With nearly three weeks under my belt, being back in the US makes me realize I should have read some kind of survival guide before arriving. I almost feel like moving to Beijing acted as an initiation for visiting The States, being that China’s capital is quickly catching up to its Western counterpart with the amount of English speakers and American nightlife inspirations.
Stepping on American soil and taking in the air invoked countless memories and emotions. Seeing palm trees for the first time as I descended into Sky Harbor reminded me of my visit to Thailand, setting off vacation vibes perfectly. Blue skies and 75F winters for the win.
Hearing a lot of, “I can’t believe you’re here!” and “Are you staying for good?” is natural, but I find myself giving the same well-versed answers to people I used to gleefully converse with or see daily. It’s not a bad thing, but it doesn’t get easier to tell your once closest family and friends that you will be leaving them again.
When you’re gone for one year, returning home is easy and you find that things haven’t changed that much, and that’s okay. Being gone for two years, you’ll notice that people start to wonder if you plan to come back and “settle down”. But once you’ve hit that three or more years mark, you lose contacts, you forget some of your roots, you become overwhelmed with the people that have stood idle, and you almost forget that the world doesn’t stop turning for anyone, no matter which side you’re on.
In between trying to not get caught in the fact that you have to drive to get anywhere, everything is twice the price of what you’re used to, and that you’re just not as “free”, keep in mind these ideas to maintain a humble structure when coming back:
Avoid Interview Questions
Conversation can become surprisingly dull with people you haven’t seen in years if you immediately jump to the, “What have you been doing?” or “What are your future plans?” chit chat. I’ve found people giving me generic answers that make we want to take another drink and close up shop pretty quickly. Although I’m a firm believer that Tony Soprano was right when he said, “remember when” is the lowest form of conversation, I can’t help but implement it into how I’ve decided to talk with people from back home. It lightens the mood, it let’s people know you haven’t forgotten about cherished memories, and it keeps people from getting the, “Can she only talk about travel now, or what?” mentality.
Stick to a Few Topics About Your New Life
When you’ve been away for over 1300 days, it becomes impossible to not only talk about that one “thing”, as my friends and family call it. You have a new social circle, job, and new places you frequent. It no longer is a “thing you did”, it’s what you do. My friends and family vaguely understand that China is my life, but they don’t understand the level of establishment I have there. I’m no longer a traveler, I’m an expatriate. I am a resident of the country. I live there. I have friends there. I have a dog there! After being in China for so long, there’s nothing worse than a new-comer who constantly compares things to their home country. Don’t be that guy. Choose a few solid topics to talk about unless someone branches off and wants to know more. Live in the now and embrace where you are.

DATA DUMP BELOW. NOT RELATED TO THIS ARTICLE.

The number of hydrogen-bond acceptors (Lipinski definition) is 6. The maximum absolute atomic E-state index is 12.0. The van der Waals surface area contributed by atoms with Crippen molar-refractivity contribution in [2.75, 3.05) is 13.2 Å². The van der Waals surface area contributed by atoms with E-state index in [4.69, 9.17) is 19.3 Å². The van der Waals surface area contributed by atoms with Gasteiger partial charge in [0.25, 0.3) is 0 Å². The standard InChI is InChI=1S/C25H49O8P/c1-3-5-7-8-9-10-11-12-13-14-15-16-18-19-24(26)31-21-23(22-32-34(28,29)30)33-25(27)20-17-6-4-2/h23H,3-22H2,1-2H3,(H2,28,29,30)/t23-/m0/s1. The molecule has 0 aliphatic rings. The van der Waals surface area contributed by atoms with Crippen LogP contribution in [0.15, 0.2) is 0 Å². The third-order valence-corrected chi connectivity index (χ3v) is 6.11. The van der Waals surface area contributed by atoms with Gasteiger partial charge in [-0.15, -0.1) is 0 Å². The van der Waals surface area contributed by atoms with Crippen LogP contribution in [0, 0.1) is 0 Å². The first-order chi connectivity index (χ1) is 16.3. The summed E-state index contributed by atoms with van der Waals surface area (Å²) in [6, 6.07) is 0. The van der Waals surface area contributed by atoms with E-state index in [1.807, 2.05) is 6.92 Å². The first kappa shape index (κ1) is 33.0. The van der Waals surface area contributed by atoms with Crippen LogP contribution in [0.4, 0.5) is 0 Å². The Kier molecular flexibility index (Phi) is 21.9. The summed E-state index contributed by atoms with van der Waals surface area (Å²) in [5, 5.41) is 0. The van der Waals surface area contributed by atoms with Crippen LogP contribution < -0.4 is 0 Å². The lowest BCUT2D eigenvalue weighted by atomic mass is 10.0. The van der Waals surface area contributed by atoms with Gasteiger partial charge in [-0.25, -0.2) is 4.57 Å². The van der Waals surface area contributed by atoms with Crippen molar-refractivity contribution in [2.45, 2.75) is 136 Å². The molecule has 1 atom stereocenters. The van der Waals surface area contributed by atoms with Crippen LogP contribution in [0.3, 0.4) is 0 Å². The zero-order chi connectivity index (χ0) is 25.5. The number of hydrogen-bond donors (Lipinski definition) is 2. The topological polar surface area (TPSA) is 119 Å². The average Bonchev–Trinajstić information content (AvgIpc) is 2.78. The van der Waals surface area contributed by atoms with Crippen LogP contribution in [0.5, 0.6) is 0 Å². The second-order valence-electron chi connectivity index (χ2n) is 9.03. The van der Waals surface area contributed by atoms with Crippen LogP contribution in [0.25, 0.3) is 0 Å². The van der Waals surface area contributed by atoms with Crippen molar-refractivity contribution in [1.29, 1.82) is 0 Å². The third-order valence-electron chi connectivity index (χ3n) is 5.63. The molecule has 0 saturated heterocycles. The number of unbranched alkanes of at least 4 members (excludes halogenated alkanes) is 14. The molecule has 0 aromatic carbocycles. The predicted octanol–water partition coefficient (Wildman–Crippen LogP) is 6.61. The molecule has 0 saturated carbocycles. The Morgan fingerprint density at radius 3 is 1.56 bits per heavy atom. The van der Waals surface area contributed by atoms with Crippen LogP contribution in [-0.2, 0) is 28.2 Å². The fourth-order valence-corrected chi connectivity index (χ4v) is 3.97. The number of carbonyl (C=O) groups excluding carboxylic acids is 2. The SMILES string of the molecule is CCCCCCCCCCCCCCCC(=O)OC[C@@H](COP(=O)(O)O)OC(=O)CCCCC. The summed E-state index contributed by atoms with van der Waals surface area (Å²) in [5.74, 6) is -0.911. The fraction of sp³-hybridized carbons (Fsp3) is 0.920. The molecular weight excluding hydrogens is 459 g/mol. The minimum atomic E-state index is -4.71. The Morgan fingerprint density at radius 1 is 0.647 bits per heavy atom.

Don’t See Everybody
I really can’t stress this one enough. If you can summarize an entire three years of your life into one sentence that sounds something like, “Oh, I’ve just been working.” or, “You know, the usual.”, then there is probably a reason we haven’t kept in touch. People leave their home for a ton of different reasons. More often than not, they’re just looking for something new. There was most certainly a lot of naysayers before I left America. People who thought I wouldn’t make it, people who thought I would come back home immediately, and people who just believe that America is the best damn country on this earth. Don’t see those people. They were negative towards your ambitions for a reason, and if they didn’t take the time to send you off properly, they likely won’t welcome you back with open arms.
Stick to Your Normal Schedule
If you’re planning on retuning home after being away for years, it’s likely you’re not just going to stop in for a week. After being gone for so long, I knew I owed my family and friends a month and a half of my time, but I’ll probably keep it closer to two weeks on the next visit. You’ll have a lot to see and a lot of catching up to do, but create a routine so you’re ready to take on your life back in whichever country you’re traveling from. If you’re anything like me and you often find yourself getting boozy and overeating while living abroad, just go ahead and bring that to your home country to make yourself more comfortable. Just kidding…kinda.
Keep Practicing The Language
Moving to Beijing just before my visit home had made a noticeable dent in my ability to learn Mandarin using the immersion method due to how many English speakers there are in big cities. I knew by going to the States for this long that I would likely forget bits and pieces of the language I’ve been speaking for the last few years, so I decided to practice my 5-6 year old Mandarin level on my nephews and nieces. Answering their questions about the languages and teaching them basic sentence structure has made me feel like a pro, and I can now incorporate my ESL experience into teaching Chinese.
Have you had an experience with returning back home after being away for a while? Leave your tips and advice in comments below!